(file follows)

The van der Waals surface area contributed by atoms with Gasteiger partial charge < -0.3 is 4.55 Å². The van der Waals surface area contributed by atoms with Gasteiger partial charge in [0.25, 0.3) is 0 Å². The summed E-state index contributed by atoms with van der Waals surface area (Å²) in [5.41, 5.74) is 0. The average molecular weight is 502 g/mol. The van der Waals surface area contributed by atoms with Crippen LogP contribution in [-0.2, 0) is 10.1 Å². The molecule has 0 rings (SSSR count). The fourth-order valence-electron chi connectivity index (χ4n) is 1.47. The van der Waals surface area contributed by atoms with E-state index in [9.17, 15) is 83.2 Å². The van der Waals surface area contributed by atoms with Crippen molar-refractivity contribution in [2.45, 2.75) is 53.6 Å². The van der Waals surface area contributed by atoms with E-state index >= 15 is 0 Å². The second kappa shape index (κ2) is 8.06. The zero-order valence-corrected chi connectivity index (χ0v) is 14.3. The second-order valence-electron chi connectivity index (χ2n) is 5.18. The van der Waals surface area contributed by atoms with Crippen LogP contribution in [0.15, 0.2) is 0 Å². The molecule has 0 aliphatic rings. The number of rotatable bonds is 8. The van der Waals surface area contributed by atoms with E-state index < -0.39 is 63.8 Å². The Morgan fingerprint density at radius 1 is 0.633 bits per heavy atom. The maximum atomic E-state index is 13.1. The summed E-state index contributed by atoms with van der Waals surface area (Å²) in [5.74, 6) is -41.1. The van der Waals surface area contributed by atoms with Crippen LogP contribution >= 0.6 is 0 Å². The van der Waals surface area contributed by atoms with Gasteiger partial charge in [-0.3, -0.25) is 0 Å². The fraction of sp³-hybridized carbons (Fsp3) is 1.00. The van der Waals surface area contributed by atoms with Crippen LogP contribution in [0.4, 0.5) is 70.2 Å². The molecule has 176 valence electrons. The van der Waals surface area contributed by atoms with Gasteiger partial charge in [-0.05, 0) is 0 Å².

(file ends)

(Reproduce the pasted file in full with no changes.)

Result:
The van der Waals surface area contributed by atoms with Gasteiger partial charge < -0.3 is 4.55 Å². The van der Waals surface area contributed by atoms with Gasteiger partial charge in [0.25, 0.3) is 0 Å². The summed E-state index contributed by atoms with van der Waals surface area (Å²) in [5.41, 5.74) is 0. The average molecular weight is 502 g/mol. The van der Waals surface area contributed by atoms with Crippen LogP contribution in [-0.2, 0) is 10.1 Å². The molecule has 0 rings (SSSR count). The fourth-order valence-electron chi connectivity index (χ4n) is 1.47. The van der Waals surface area contributed by atoms with E-state index in [9.17, 15) is 83.2 Å². The van der Waals surface area contributed by atoms with Crippen molar-refractivity contribution in [2.45, 2.75) is 53.6 Å². The van der Waals surface area contributed by atoms with E-state index >= 15 is 0 Å². The second kappa shape index (κ2) is 8.06. The zero-order valence-corrected chi connectivity index (χ0v) is 14.3. The second-order valence-electron chi connectivity index (χ2n) is 5.18. The van der Waals surface area contributed by atoms with Crippen LogP contribution in [0.15, 0.2) is 0 Å². The molecule has 0 aliphatic rings. The number of rotatable bonds is 8. The van der Waals surface area contributed by atoms with E-state index < -0.39 is 63.8 Å². The Morgan fingerprint density at radius 1 is 0.633 bits per heavy atom. The maximum atomic E-state index is 13.1. The summed E-state index contributed by atoms with van der Waals surface area (Å²) in [5.74, 6) is -41.1. The van der Waals surface area contributed by atoms with Crippen LogP contribution >= 0.6 is 0 Å². The van der Waals surface area contributed by atoms with Gasteiger partial charge in [-0.3, -0.25) is 0 Å². The fraction of sp³-hybridized carbons (Fsp3) is 1.00. The van der Waals surface area contributed by atoms with Crippen LogP contribution in [0.4, 0.5) is 70.2 Å². The molecule has 176 valence electrons. The van der Waals surface area contributed by atoms with Gasteiger partial charge in [-0.05, 0) is 0 Å².